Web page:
The Internet and all its entities may seem like a whole other world to many SME owners, but the truth of the matter is this – the Internet could be the very element missing from a successful sales strategy.
Using the Internet as a way to market your wares is one thing. Utilising it to intelligently sell them is what you’re really after.
1. What can you sell?
Nearly anything can be sold via the Internet. But research has shown that ecommerce is better suited to cash goods than services. Clothing, electronics, sporting supplies, digital media, books, and the list goes on.
2. Selling online
The reason is simply that physical cash goods don’t require any contractual agreements to be signed and are easier to ship to the customer. It’s basic cash for goods methodology akin to buying something over a store counter.
As such, ecommerce suits those who sell physical goods that require little or no set-up procedure, can be shipped inexpensively, and have visual appeal.
3. Why go online?
Adding an ecommerce facility to your sales repertoire means you can sell to everyone, not just locals based around your brick-and-mortar efforts, or to the handful of distributors who have agreed to stock your wares.
Ecommerce stores also tend to attract more qualified sales prospects. These consumers are more likely to have disposable income, and appreciate the convenience factor an online store offers.
- They are significantly cheaper to establish than a brick-and-mortar outlet
- With the options available online, management is also easier, which requires less staffing to carry out tasks.
4. Setting up
As a starting point, I’d suggest learning about the processes aligned with an ecommerce store. Understand the process from your consumer’s point of engagement. A basic process flow would be: Google > Online store > Product page > Payment gateway > Shipping > Delivery.
Initially, look at a SaaS (software as a service) type ecommerce channel. Online companies like Shopify, or locally based Shopdirect, offer you basic functionality from as little as $29 a month with a fully capable and customisable online store, that can either be freestanding or adjoined to your current website.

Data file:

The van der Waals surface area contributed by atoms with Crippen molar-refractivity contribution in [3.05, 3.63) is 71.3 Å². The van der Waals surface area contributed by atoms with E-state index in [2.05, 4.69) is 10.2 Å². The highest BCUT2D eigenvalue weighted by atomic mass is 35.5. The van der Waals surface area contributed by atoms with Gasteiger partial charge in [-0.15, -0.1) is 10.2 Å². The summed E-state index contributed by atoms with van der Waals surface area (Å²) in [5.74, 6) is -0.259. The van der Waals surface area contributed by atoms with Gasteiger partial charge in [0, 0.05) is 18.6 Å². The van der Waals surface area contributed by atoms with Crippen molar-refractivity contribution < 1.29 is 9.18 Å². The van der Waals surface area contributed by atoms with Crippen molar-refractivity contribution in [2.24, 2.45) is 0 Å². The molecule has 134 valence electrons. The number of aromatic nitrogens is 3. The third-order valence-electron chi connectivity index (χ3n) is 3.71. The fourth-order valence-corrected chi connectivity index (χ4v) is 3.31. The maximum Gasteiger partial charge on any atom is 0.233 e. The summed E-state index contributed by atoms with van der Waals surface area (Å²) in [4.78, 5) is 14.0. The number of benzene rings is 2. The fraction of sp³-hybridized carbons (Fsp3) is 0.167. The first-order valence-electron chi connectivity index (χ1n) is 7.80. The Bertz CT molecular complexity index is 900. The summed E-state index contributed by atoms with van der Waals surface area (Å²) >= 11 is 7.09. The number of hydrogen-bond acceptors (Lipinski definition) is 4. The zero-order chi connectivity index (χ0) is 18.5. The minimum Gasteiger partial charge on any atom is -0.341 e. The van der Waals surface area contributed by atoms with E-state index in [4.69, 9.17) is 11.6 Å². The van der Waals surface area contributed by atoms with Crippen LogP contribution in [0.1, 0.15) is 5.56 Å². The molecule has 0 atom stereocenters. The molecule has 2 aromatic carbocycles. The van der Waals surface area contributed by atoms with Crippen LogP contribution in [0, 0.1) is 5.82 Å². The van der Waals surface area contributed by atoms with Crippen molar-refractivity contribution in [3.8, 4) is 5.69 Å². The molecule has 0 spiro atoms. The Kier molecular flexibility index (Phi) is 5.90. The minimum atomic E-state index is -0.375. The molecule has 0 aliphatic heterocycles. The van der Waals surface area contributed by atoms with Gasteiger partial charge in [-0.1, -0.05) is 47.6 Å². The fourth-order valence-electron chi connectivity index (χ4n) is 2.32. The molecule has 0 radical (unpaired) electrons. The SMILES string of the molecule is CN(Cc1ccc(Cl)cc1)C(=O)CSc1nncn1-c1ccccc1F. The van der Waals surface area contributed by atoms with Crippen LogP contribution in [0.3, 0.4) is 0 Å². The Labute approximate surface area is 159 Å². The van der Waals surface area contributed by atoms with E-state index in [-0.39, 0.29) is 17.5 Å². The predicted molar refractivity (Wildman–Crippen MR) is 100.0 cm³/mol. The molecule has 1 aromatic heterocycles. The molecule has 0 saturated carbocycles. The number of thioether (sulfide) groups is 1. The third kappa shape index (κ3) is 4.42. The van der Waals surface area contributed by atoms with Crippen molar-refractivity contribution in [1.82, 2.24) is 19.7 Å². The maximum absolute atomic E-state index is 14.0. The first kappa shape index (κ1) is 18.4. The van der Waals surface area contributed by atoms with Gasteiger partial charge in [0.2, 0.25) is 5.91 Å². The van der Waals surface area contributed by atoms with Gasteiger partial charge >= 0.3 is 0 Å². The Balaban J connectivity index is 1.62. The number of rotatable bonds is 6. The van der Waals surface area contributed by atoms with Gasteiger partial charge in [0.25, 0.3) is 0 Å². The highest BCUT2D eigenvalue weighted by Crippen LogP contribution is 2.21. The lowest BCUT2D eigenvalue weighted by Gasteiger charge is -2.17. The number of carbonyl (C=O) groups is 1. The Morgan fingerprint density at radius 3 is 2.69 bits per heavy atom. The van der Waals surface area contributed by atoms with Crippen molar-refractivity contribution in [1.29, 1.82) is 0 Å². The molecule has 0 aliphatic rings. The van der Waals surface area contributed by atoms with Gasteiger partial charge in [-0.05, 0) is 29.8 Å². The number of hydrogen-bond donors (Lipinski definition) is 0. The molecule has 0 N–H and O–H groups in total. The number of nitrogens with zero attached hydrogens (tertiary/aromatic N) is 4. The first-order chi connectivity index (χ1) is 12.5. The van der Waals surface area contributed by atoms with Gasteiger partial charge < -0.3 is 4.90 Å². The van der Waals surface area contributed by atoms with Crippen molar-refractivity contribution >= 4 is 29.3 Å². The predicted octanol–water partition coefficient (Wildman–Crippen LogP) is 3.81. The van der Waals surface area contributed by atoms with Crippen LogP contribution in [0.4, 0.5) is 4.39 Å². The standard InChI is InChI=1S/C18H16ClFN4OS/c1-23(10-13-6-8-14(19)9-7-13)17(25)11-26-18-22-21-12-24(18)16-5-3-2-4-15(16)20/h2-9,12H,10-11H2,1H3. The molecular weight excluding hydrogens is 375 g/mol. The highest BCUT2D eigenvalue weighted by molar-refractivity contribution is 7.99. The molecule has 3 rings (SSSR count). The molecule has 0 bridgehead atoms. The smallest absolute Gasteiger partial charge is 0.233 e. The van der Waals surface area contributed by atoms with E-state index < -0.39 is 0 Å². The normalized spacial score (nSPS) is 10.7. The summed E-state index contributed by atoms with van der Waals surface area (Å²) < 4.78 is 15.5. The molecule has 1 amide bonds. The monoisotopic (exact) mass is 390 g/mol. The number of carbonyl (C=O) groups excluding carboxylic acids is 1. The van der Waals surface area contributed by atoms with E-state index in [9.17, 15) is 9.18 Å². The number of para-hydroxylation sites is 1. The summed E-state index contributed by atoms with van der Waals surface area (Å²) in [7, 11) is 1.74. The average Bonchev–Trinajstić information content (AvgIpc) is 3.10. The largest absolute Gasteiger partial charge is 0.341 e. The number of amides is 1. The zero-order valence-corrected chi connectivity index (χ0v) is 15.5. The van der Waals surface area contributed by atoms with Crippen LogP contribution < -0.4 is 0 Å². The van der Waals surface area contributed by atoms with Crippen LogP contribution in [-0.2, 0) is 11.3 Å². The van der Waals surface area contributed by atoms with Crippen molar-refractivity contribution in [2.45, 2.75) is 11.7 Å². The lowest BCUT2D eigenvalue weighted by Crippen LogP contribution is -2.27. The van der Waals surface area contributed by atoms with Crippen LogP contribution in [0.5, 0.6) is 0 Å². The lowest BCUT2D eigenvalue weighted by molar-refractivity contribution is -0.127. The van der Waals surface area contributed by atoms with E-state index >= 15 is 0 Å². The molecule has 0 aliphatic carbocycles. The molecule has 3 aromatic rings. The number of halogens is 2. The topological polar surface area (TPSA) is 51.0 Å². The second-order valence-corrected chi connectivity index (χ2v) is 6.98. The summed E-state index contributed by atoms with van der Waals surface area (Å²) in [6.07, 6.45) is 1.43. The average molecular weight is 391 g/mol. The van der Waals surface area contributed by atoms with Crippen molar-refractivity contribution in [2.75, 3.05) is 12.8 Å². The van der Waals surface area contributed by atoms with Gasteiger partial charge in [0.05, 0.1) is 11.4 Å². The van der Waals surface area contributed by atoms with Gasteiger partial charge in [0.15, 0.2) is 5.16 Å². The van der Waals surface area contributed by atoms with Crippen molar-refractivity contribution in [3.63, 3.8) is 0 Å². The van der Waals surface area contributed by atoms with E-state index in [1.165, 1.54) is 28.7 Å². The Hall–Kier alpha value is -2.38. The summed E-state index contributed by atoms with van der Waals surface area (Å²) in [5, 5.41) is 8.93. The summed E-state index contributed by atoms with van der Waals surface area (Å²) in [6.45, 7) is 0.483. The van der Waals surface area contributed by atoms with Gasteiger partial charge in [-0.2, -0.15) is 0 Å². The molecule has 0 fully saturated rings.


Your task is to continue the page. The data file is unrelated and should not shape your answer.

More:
I’d suggest the latter, as your website is going to be the first port of call for most of your prospective customers. From a construction standpoint, these SaaS models offer easy drag and drop functionality that make creating the site easy for anyone.
They also supply you with an on-call account manager to guide you through all the processes needed to establish your online store, should you require this.
5. Receiving payments
While the above-mentioned solutions aid you in establishing this payment gateway, think about how you’d prefer to be paid – via credit/debit card, or EFT? Some discussion with your bank may be required at this point.
Other options like PayPal can be used, but expect rather harsh commission fees associated with the sale.
6. Fulfilment process
Possibly the hardest part, and most critical from a customer service aspect of this process, is getting the goods from your holding area to the customer. Generally, the website will take care of all invoicing and picking slips as soon as a successful transaction is made, but human intervention is still required to pack boxes and arrange a courier.
Your prerogative will state if you add shipping to the invoice or if you’ll offer free shipping to orders over a certain spent amount.
7. Enhance your offering
The reason ecommerce has taken off so dramatically over the last few years is due to consumers becoming more individual in their shopping habits. Also, security concerns have diminished with time, making consumers more trusting of the Internet and its facilities.